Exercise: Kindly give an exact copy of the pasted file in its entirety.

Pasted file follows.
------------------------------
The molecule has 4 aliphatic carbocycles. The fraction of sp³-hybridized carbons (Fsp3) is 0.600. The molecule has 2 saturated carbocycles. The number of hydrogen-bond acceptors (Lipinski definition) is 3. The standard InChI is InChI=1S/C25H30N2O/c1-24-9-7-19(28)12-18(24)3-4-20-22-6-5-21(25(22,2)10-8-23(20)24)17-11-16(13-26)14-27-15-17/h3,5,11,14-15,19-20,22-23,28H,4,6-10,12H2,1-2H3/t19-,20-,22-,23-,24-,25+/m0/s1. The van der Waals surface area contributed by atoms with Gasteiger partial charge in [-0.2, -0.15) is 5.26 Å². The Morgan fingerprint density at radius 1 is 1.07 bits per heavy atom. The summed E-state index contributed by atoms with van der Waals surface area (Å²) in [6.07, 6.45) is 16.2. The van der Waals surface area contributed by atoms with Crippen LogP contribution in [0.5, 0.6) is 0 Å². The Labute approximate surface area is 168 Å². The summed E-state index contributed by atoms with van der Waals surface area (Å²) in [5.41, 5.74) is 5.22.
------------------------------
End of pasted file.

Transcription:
The molecule has 4 aliphatic carbocycles. The fraction of sp³-hybridized carbons (Fsp3) is 0.600. The molecule has 2 saturated carbocycles. The number of hydrogen-bond acceptors (Lipinski definition) is 3. The standard InChI is InChI=1S/C25H30N2O/c1-24-9-7-19(28)12-18(24)3-4-20-22-6-5-21(25(22,2)10-8-23(20)24)17-11-16(13-26)14-27-15-17/h3,5,11,14-15,19-20,22-23,28H,4,6-10,12H2,1-2H3/t19-,20-,22-,23-,24-,25+/m0/s1. The van der Waals surface area contributed by atoms with Gasteiger partial charge in [-0.2, -0.15) is 5.26 Å². The Morgan fingerprint density at radius 1 is 1.07 bits per heavy atom. The summed E-state index contributed by atoms with van der Waals surface area (Å²) in [6.07, 6.45) is 16.2. The van der Waals surface area contributed by atoms with Crippen LogP contribution in [0.5, 0.6) is 0 Å². The Labute approximate surface area is 168 Å². The summed E-state index contributed by atoms with van der Waals surface area (Å²) in [5.41, 5.74) is 5.22.